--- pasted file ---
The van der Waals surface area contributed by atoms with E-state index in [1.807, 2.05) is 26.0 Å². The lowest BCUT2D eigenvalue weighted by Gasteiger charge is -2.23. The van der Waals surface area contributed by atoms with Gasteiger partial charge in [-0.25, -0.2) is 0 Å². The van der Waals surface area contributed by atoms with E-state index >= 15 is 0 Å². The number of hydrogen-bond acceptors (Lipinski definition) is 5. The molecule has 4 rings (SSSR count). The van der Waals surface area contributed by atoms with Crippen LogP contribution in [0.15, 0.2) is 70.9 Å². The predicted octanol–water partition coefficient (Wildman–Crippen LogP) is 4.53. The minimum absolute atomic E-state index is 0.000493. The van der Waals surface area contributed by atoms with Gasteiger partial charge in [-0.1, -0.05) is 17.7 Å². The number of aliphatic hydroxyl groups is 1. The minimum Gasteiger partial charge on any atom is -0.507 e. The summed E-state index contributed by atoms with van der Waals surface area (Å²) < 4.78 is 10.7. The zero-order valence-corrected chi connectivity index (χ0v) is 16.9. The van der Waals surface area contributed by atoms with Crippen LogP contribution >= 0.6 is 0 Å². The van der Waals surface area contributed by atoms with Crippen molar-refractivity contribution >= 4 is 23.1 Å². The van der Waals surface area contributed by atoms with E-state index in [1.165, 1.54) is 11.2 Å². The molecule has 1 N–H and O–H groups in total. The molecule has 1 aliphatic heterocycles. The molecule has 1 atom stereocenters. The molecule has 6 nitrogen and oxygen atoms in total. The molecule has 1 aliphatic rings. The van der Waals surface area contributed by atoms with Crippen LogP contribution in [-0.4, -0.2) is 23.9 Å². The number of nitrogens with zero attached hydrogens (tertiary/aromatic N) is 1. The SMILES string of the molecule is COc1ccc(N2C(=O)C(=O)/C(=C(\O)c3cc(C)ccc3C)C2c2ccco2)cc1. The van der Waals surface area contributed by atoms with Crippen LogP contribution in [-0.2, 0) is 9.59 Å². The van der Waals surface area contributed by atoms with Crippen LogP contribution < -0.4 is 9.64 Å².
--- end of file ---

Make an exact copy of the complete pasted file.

The van der Waals surface area contributed by atoms with E-state index in [1.807, 2.05) is 26.0 Å². The lowest BCUT2D eigenvalue weighted by Gasteiger charge is -2.23. The van der Waals surface area contributed by atoms with Gasteiger partial charge in [-0.25, -0.2) is 0 Å². The van der Waals surface area contributed by atoms with E-state index >= 15 is 0 Å². The number of hydrogen-bond acceptors (Lipinski definition) is 5. The molecule has 4 rings (SSSR count). The van der Waals surface area contributed by atoms with Crippen LogP contribution in [0.15, 0.2) is 70.9 Å². The predicted octanol–water partition coefficient (Wildman–Crippen LogP) is 4.53. The minimum absolute atomic E-state index is 0.000493. The van der Waals surface area contributed by atoms with Gasteiger partial charge in [-0.1, -0.05) is 17.7 Å². The number of aliphatic hydroxyl groups is 1. The minimum Gasteiger partial charge on any atom is -0.507 e. The summed E-state index contributed by atoms with van der Waals surface area (Å²) < 4.78 is 10.7. The zero-order valence-corrected chi connectivity index (χ0v) is 16.9. The van der Waals surface area contributed by atoms with Crippen LogP contribution >= 0.6 is 0 Å². The van der Waals surface area contributed by atoms with Crippen molar-refractivity contribution >= 4 is 23.1 Å². The van der Waals surface area contributed by atoms with E-state index in [1.165, 1.54) is 11.2 Å². The molecule has 1 N–H and O–H groups in total. The molecule has 1 aliphatic heterocycles. The molecule has 1 atom stereocenters. The molecule has 6 nitrogen and oxygen atoms in total. The molecule has 1 aliphatic rings. The van der Waals surface area contributed by atoms with Crippen LogP contribution in [-0.4, -0.2) is 23.9 Å². The number of nitrogens with zero attached hydrogens (tertiary/aromatic N) is 1. The SMILES string of the molecule is COc1ccc(N2C(=O)C(=O)/C(=C(\O)c3cc(C)ccc3C)C2c2ccco2)cc1. The van der Waals surface area contributed by atoms with Crippen LogP contribution in [-0.2, 0) is 9.59 Å². The van der Waals surface area contributed by atoms with Crippen LogP contribution < -0.4 is 9.64 Å².